Canadian producers need to focus on building resilience into their business to maintain or grow their operations in turbulent times, according to Farm Credit Canada (FCC) chief agricultural economist.
“Trade tensions make headlines and are on top of mind for many producers, but it is the resulting movements in interest rates, the value of the Canadian dollar and commodity prices that make up the outlooks for various sectors of Canada’s farm economy,” said J.P. Gervais, in launching the latest series of outlooks for the agriculture and agri-food sector.
Previous years of record-high production boosted global stocks of many agriculture commodities and helped to lower commodity prices. Yet global consumption continued to trend upward and stocks started to fall. Now trade tensions are disrupting commodity markets.
“Change is constant in this industry, so producers need to be in a position to take advantage of opportunities and address challenges as they arise,” Gervais said.
One reason for optimism in this uncertain environment is that all sectors of Canadian agriculture face sound fundamentals: consumer food demand at home and abroad is still very robust.
“Being resilient means Canadian agriculture and agri-food businesses can quickly adjust to a dynamic operating environment that could last the rest of the year,” he said. “We’re likely to see some fast-changing circumstances, including those that are both beneficial or potentially risky to their operations.”
During the first six months of 2018, a lower Canadian dollar helped boost farm revenues, offsetting increases to interest rates, fuel and fertilizer prices. But the Canadian economy relies on the strength of export sectors. Trade tensions, currently pushing the Canadian dollar lower, could continue to pressure the loonie below the $0.78 projected 2018 average and may limit future interest rate hikes in 2018.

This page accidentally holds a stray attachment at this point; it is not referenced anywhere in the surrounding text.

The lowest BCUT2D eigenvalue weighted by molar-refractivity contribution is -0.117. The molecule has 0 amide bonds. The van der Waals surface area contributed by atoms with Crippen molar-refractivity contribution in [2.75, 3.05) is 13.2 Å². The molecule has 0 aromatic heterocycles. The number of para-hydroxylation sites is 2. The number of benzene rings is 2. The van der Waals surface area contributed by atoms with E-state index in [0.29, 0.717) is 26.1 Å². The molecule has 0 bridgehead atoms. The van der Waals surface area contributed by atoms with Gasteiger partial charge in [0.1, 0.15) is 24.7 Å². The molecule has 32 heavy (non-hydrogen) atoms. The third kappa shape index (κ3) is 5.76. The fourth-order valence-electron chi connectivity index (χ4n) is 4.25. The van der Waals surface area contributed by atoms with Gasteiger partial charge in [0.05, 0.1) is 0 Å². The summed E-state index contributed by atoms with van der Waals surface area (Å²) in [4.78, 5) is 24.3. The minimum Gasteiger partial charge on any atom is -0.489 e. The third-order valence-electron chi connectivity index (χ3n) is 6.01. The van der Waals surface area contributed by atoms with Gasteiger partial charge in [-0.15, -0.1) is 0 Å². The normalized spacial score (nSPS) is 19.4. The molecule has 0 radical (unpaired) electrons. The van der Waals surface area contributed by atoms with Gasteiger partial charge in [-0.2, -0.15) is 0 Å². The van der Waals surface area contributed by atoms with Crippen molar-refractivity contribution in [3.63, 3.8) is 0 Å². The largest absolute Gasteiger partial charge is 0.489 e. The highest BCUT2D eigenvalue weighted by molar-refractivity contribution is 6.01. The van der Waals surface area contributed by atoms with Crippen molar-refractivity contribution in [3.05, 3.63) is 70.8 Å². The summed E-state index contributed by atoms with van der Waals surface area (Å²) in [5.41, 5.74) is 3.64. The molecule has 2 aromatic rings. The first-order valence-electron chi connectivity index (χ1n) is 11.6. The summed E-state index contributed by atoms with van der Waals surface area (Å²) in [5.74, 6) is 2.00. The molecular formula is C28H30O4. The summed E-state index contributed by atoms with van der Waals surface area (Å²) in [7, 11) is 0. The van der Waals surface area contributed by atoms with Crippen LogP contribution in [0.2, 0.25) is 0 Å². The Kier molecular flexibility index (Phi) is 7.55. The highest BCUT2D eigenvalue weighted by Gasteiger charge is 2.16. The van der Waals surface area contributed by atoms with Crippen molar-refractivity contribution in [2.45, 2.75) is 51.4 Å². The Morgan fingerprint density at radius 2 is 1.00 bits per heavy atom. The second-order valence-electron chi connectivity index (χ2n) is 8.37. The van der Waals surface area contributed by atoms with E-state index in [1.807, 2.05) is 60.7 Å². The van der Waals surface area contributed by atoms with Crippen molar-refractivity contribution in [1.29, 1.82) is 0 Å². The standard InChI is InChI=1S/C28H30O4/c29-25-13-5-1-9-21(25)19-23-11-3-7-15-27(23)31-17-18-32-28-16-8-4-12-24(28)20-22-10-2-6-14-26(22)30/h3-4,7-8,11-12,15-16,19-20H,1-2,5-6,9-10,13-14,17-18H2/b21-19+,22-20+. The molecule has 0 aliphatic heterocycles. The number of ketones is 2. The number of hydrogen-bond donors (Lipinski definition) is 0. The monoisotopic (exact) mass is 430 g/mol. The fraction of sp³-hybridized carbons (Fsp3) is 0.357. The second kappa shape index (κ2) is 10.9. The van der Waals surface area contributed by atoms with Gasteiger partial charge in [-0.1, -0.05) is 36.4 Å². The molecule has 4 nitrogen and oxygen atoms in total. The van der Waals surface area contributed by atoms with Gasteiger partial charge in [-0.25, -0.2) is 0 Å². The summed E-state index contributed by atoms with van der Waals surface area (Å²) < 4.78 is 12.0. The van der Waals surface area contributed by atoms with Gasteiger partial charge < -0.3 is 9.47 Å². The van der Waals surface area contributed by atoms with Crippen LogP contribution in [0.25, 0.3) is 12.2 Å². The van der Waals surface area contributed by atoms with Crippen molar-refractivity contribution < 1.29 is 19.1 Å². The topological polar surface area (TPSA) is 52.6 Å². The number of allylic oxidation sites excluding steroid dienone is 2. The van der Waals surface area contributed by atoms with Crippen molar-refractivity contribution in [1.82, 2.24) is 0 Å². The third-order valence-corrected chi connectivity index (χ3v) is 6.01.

Interest rates are expected to increase in the latter half of 2018, while the dollar, fuel and fertilizer costs are expected to stabilize.
With the ever-changing economic environment, volatile commodity markets and shifting trade patterns, Gervais offers the following tips to build resilience:
- Risk management – develop scenarios to determine your exposure to unfavourable financial trends (sudden rise in interest rates) or weather events
- Execution – update your marketing plan to reflect the changing environment and resulting volatility and build crop plans to match emerging food preference trends
- Strategy – keep an eye on your long-term objectives and think about the integration of the crop, marketing and financial plans
Gervais said the Canadian agriculture and agri-food sector has already proven resilient and most Canadian farms continue to be in a very good financial position.